HC Deb 08 April 1964 vol 692 cc991-2
10. Mr. Grant-Ferris

asked the Minister of Transport what was the revenue of the British Waterways Board from sales of water in 1963.

Mr. Marples

Six hundred and nine thousand and fifty-seven pounds. As the Board points out in its Interim Report on "The Future of the Waterways", there are also a number of cases in which water is taken free or at unduly low rates.

Mr. Grant-Ferris

Can my right hon. Friend say whether several hundred millions of gallons of water are taken annually from the Chesterfield Canal by the Staveley Iron and Chemical Company? Is it not about time that some of these people paid something for the water they get?

Mr. Marples

I quite agree that this company takes a great amount of water, but it is primarily a matter for the Board within its management responsibility. I understand that for some time it has been trying to negotiate a reasonable and proper arrangement with this company, but it has not yet been successful. The Board is trying to get a reasonable sum, but the company is standing on its rights which date back to 1771.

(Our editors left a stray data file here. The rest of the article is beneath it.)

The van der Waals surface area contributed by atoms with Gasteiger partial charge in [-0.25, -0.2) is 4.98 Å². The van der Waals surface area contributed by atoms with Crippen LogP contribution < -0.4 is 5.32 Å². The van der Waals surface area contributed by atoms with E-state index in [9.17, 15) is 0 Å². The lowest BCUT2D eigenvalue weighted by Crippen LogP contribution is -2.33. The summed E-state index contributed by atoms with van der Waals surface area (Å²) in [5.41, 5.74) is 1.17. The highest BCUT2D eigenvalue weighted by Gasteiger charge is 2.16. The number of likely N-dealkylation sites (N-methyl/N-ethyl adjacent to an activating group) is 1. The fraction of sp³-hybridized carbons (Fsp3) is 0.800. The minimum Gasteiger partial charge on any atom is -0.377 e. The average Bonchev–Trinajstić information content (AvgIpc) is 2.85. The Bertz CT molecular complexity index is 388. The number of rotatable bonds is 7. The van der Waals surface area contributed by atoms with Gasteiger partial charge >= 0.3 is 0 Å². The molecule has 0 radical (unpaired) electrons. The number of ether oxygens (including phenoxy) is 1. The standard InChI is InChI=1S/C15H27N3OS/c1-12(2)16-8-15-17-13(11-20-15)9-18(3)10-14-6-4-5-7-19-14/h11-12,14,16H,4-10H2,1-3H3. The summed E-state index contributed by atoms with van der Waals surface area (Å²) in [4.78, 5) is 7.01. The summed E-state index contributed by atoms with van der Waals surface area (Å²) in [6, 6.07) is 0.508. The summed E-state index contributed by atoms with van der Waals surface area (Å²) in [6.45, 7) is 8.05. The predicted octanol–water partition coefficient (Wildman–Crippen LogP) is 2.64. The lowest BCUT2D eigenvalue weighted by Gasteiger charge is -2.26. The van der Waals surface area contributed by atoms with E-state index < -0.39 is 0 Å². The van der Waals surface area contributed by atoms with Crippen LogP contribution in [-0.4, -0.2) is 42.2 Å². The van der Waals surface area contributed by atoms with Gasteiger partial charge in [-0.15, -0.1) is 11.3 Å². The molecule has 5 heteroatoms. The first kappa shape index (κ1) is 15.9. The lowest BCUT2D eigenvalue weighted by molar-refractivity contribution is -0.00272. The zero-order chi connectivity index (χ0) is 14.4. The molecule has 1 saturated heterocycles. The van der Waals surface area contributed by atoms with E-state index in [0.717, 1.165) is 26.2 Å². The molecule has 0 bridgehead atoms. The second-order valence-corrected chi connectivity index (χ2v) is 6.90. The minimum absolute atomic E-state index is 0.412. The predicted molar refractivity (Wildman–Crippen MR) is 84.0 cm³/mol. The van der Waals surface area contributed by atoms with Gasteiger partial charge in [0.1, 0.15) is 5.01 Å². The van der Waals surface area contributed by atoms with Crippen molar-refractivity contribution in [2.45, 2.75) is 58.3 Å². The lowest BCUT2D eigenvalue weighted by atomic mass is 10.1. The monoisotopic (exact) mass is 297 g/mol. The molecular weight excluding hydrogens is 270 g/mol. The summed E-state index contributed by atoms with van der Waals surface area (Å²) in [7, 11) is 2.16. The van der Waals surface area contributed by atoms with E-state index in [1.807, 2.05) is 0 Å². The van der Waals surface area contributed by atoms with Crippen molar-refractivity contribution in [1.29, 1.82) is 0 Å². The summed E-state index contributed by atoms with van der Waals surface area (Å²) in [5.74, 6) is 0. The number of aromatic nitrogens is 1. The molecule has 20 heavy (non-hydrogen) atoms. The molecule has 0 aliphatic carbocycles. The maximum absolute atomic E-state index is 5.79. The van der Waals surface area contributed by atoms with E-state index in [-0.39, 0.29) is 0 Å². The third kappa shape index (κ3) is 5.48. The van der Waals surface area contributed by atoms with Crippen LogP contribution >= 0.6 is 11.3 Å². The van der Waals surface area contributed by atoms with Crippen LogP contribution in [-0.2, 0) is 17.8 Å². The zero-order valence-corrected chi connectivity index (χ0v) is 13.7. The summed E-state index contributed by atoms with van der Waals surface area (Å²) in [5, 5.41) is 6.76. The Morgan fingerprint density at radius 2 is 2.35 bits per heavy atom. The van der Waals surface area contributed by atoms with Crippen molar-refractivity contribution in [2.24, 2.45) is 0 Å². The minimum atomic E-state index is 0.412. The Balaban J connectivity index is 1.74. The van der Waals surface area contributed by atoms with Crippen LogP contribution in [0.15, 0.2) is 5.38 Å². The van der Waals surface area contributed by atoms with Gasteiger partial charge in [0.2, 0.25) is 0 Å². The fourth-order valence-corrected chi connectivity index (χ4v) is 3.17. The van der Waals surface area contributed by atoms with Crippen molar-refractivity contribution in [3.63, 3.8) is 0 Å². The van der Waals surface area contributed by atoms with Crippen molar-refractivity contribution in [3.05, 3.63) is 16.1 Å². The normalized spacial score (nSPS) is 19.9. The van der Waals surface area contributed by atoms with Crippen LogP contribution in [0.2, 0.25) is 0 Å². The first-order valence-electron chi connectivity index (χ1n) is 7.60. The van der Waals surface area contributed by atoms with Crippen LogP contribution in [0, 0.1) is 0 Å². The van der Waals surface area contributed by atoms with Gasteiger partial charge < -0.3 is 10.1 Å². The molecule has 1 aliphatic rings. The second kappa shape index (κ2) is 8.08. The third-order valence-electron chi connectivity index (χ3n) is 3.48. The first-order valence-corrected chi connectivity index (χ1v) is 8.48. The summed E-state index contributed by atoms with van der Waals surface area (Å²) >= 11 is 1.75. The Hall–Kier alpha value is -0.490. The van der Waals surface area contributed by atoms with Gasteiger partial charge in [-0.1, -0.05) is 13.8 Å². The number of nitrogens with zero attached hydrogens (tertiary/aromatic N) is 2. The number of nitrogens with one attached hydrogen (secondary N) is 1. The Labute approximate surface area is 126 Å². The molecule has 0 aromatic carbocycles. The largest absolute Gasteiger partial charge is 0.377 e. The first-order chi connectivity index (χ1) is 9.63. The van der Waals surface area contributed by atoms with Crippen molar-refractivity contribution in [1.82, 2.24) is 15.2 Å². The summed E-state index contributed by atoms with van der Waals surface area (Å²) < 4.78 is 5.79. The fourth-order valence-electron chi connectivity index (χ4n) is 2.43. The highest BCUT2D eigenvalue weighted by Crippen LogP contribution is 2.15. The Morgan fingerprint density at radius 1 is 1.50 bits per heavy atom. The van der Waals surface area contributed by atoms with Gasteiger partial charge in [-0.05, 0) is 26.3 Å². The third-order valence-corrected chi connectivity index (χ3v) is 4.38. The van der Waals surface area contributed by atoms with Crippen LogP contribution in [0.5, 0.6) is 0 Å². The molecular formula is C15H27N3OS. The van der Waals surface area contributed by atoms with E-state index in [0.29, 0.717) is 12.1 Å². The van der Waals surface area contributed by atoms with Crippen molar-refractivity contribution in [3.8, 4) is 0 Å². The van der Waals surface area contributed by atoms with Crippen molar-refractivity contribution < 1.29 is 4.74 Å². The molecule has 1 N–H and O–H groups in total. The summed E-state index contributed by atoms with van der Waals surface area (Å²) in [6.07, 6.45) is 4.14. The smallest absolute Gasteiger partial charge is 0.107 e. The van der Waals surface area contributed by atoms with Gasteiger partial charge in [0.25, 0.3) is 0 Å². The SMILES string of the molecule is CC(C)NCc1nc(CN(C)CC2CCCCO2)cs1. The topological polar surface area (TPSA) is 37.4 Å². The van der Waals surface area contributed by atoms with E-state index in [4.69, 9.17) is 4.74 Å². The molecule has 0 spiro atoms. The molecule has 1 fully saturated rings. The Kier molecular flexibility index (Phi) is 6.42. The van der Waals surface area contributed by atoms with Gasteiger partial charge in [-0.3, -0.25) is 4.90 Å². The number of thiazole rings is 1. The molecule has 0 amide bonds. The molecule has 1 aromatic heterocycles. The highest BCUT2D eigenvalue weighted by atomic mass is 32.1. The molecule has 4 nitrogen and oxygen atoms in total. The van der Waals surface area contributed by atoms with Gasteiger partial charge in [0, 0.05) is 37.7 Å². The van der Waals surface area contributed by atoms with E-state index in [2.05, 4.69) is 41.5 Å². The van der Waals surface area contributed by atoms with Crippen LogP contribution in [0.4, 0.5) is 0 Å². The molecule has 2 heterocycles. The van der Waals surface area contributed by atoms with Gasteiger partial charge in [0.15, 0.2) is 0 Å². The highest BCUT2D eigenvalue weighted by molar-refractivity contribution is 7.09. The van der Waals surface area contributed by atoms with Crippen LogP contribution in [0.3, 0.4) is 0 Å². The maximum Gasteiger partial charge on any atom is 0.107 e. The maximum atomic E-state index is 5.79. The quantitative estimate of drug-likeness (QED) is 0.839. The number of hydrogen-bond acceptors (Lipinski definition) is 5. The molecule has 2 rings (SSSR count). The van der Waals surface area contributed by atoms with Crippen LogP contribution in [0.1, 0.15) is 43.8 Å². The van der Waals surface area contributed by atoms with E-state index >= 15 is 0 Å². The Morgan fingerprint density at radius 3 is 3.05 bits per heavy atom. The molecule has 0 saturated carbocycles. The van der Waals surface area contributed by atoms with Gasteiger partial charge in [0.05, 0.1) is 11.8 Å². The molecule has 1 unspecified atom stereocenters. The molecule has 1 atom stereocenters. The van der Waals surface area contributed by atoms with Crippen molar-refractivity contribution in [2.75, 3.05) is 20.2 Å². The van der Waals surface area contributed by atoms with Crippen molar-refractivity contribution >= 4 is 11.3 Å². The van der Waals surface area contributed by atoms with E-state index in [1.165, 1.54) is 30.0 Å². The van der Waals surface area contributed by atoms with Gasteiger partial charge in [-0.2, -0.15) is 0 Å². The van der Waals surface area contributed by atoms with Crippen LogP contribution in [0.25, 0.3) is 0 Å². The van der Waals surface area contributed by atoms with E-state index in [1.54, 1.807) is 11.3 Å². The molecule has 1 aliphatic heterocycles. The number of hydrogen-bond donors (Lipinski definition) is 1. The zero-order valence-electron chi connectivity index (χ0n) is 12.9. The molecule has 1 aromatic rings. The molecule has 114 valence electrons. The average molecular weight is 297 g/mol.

Mr. C. Johnson

Has the Board a statutory power to deal with this unfortunate situation disclosed by the replies which the Minister has given to this Question?

Mr. Marples

No, and that is one of the problems in this case. The Board at present has no statutory power to levy a charge on this water, but, as my noble Friend Lord Hastings said in another place, where there were out of date or burdensome obligations to provide water free or cheaply, it seemed fair that Parliament should consider whether in the context of future waterways legislation they ought to continue. In the interim Report the Board foresees the need for general legislation. This question of proper payment for water supply might well be a matter to be dealt with in that legislation.